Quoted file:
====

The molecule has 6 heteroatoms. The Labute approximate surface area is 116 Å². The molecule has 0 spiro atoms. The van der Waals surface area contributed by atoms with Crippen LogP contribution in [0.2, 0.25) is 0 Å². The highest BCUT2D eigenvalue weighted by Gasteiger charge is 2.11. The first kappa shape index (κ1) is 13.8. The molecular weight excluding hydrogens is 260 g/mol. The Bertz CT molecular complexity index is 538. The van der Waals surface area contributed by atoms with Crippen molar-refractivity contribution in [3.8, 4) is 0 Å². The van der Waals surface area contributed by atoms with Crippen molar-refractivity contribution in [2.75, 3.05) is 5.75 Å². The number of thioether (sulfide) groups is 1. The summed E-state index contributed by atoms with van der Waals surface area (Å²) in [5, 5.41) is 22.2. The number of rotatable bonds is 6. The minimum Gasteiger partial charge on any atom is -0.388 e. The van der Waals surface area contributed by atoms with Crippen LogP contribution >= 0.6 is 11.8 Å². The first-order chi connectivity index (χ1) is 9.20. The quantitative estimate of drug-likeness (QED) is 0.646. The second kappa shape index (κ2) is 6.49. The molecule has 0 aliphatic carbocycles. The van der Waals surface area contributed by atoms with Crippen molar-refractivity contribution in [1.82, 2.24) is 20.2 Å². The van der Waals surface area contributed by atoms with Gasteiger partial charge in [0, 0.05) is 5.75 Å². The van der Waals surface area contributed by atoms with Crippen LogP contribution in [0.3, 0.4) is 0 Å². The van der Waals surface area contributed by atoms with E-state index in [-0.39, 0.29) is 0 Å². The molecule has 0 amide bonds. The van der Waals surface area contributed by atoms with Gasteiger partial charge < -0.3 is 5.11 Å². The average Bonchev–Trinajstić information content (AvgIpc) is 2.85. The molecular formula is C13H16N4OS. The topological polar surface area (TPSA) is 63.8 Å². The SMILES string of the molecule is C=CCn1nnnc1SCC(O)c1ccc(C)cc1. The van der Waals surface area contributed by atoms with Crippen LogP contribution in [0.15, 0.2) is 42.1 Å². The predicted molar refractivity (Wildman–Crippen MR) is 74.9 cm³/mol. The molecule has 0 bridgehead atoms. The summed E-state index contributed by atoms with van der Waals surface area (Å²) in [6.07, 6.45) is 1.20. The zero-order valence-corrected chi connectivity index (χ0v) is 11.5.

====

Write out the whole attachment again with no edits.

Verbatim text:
The molecule has 6 heteroatoms. The Labute approximate surface area is 116 Å². The molecule has 0 spiro atoms. The van der Waals surface area contributed by atoms with Crippen LogP contribution in [0.2, 0.25) is 0 Å². The highest BCUT2D eigenvalue weighted by Gasteiger charge is 2.11. The first kappa shape index (κ1) is 13.8. The molecular weight excluding hydrogens is 260 g/mol. The Bertz CT molecular complexity index is 538. The van der Waals surface area contributed by atoms with Crippen molar-refractivity contribution in [3.8, 4) is 0 Å². The van der Waals surface area contributed by atoms with Crippen molar-refractivity contribution in [2.75, 3.05) is 5.75 Å². The number of thioether (sulfide) groups is 1. The summed E-state index contributed by atoms with van der Waals surface area (Å²) in [5, 5.41) is 22.2. The number of rotatable bonds is 6. The minimum Gasteiger partial charge on any atom is -0.388 e. The van der Waals surface area contributed by atoms with Crippen LogP contribution >= 0.6 is 11.8 Å². The first-order chi connectivity index (χ1) is 9.20. The quantitative estimate of drug-likeness (QED) is 0.646. The second kappa shape index (κ2) is 6.49. The molecule has 0 aliphatic carbocycles. The van der Waals surface area contributed by atoms with Crippen molar-refractivity contribution in [1.82, 2.24) is 20.2 Å². The van der Waals surface area contributed by atoms with Gasteiger partial charge in [0, 0.05) is 5.75 Å². The van der Waals surface area contributed by atoms with Crippen LogP contribution in [0.3, 0.4) is 0 Å². The van der Waals surface area contributed by atoms with E-state index in [-0.39, 0.29) is 0 Å². The molecule has 0 amide bonds. The van der Waals surface area contributed by atoms with Gasteiger partial charge < -0.3 is 5.11 Å². The average Bonchev–Trinajstić information content (AvgIpc) is 2.85. The molecular formula is C13H16N4OS. The topological polar surface area (TPSA) is 63.8 Å². The SMILES string of the molecule is C=CCn1nnnc1SCC(O)c1ccc(C)cc1. The van der Waals surface area contributed by atoms with Crippen LogP contribution in [0.15, 0.2) is 42.1 Å². The predicted molar refractivity (Wildman–Crippen MR) is 74.9 cm³/mol. The molecule has 0 bridgehead atoms. The summed E-state index contributed by atoms with van der Waals surface area (Å²) in [6.07, 6.45) is 1.20. The zero-order valence-corrected chi connectivity index (χ0v) is 11.5.